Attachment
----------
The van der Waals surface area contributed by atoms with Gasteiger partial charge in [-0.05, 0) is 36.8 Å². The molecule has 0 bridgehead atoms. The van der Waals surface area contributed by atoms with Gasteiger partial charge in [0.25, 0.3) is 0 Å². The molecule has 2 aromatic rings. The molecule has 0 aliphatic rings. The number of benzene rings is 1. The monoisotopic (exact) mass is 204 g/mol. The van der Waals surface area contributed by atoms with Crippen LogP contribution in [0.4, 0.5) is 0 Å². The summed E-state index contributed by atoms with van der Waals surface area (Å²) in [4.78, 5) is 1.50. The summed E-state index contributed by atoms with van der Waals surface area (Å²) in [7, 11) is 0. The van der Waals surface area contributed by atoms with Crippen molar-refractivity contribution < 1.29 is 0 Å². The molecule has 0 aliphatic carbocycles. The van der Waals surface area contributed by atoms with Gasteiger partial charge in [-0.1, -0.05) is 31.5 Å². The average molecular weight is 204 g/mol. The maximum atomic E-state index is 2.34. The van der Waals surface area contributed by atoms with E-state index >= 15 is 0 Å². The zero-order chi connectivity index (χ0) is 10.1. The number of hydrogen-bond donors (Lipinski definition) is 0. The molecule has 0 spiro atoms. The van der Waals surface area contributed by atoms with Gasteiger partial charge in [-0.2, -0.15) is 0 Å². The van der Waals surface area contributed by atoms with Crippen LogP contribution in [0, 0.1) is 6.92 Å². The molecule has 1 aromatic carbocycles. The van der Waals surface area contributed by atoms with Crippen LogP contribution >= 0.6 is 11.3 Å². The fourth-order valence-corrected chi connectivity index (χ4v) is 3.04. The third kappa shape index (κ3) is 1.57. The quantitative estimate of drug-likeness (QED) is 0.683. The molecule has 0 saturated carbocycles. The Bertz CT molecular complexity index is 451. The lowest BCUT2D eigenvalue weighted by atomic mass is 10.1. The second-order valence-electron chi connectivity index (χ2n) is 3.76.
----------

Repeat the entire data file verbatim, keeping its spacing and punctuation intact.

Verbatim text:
The van der Waals surface area contributed by atoms with Gasteiger partial charge in [-0.05, 0) is 36.8 Å². The molecule has 0 bridgehead atoms. The van der Waals surface area contributed by atoms with Gasteiger partial charge in [0.25, 0.3) is 0 Å². The molecule has 2 aromatic rings. The molecule has 0 aliphatic rings. The number of benzene rings is 1. The monoisotopic (exact) mass is 204 g/mol. The van der Waals surface area contributed by atoms with Crippen LogP contribution in [0.4, 0.5) is 0 Å². The summed E-state index contributed by atoms with van der Waals surface area (Å²) in [4.78, 5) is 1.50. The summed E-state index contributed by atoms with van der Waals surface area (Å²) in [7, 11) is 0. The van der Waals surface area contributed by atoms with Crippen molar-refractivity contribution < 1.29 is 0 Å². The molecule has 0 aliphatic carbocycles. The van der Waals surface area contributed by atoms with Gasteiger partial charge in [-0.1, -0.05) is 31.5 Å². The average molecular weight is 204 g/mol. The maximum atomic E-state index is 2.34. The van der Waals surface area contributed by atoms with E-state index >= 15 is 0 Å². The zero-order chi connectivity index (χ0) is 10.1. The number of hydrogen-bond donors (Lipinski definition) is 0. The molecule has 0 spiro atoms. The van der Waals surface area contributed by atoms with Gasteiger partial charge in [-0.2, -0.15) is 0 Å². The van der Waals surface area contributed by atoms with Crippen LogP contribution in [0, 0.1) is 6.92 Å². The molecule has 1 aromatic carbocycles. The van der Waals surface area contributed by atoms with Crippen LogP contribution >= 0.6 is 11.3 Å². The fourth-order valence-corrected chi connectivity index (χ4v) is 3.04. The third kappa shape index (κ3) is 1.57. The quantitative estimate of drug-likeness (QED) is 0.683. The molecule has 0 saturated carbocycles. The Bertz CT molecular complexity index is 451. The lowest BCUT2D eigenvalue weighted by atomic mass is 10.1. The second-order valence-electron chi connectivity index (χ2n) is 3.76.